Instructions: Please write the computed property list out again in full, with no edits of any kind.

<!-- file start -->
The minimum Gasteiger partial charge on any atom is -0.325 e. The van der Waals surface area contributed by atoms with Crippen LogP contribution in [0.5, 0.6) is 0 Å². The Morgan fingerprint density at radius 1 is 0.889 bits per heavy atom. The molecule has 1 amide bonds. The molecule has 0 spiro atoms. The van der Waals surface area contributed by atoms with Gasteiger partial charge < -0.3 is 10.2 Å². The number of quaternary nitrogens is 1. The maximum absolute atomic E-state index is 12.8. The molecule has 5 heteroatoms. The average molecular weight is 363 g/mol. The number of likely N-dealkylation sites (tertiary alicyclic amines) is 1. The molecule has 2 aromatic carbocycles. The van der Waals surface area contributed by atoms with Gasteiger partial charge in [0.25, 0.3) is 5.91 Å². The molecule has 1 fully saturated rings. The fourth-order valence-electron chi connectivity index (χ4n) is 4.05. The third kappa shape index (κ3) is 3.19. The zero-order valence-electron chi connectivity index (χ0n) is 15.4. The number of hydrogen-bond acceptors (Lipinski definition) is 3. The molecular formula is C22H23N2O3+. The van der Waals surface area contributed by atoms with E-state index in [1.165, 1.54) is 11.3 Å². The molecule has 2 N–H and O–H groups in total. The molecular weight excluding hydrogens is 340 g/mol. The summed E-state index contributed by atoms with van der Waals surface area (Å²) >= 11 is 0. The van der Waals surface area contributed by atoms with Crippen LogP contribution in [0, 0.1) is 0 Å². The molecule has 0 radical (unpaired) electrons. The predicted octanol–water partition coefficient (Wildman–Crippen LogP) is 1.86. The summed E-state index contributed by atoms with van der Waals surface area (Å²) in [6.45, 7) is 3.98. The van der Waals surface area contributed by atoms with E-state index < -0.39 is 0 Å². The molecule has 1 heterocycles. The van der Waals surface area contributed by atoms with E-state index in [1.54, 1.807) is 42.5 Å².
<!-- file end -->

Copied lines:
The minimum Gasteiger partial charge on any atom is -0.325 e. The van der Waals surface area contributed by atoms with Crippen LogP contribution in [0.5, 0.6) is 0 Å². The Morgan fingerprint density at radius 1 is 0.889 bits per heavy atom. The molecule has 1 amide bonds. The molecule has 0 spiro atoms. The van der Waals surface area contributed by atoms with Gasteiger partial charge < -0.3 is 10.2 Å². The number of quaternary nitrogens is 1. The maximum absolute atomic E-state index is 12.8. The molecule has 5 heteroatoms. The average molecular weight is 363 g/mol. The number of likely N-dealkylation sites (tertiary alicyclic amines) is 1. The molecule has 2 aromatic carbocycles. The van der Waals surface area contributed by atoms with Gasteiger partial charge in [0.25, 0.3) is 5.91 Å². The molecule has 1 fully saturated rings. The fourth-order valence-electron chi connectivity index (χ4n) is 4.05. The third kappa shape index (κ3) is 3.19. The zero-order valence-electron chi connectivity index (χ0n) is 15.4. The number of hydrogen-bond acceptors (Lipinski definition) is 3. The molecular formula is C22H23N2O3+. The van der Waals surface area contributed by atoms with E-state index in [1.165, 1.54) is 11.3 Å². The molecule has 2 N–H and O–H groups in total. The molecular weight excluding hydrogens is 340 g/mol. The summed E-state index contributed by atoms with van der Waals surface area (Å²) >= 11 is 0. The van der Waals surface area contributed by atoms with Crippen LogP contribution in [0, 0.1) is 0 Å². The molecule has 0 radical (unpaired) electrons. The predicted octanol–water partition coefficient (Wildman–Crippen LogP) is 1.86. The summed E-state index contributed by atoms with van der Waals surface area (Å²) in [6.45, 7) is 3.98. The van der Waals surface area contributed by atoms with E-state index < -0.39 is 0 Å². The molecule has 1 heterocycles. The van der Waals surface area contributed by atoms with E-state index in [1.54, 1.807) is 42.5 Å².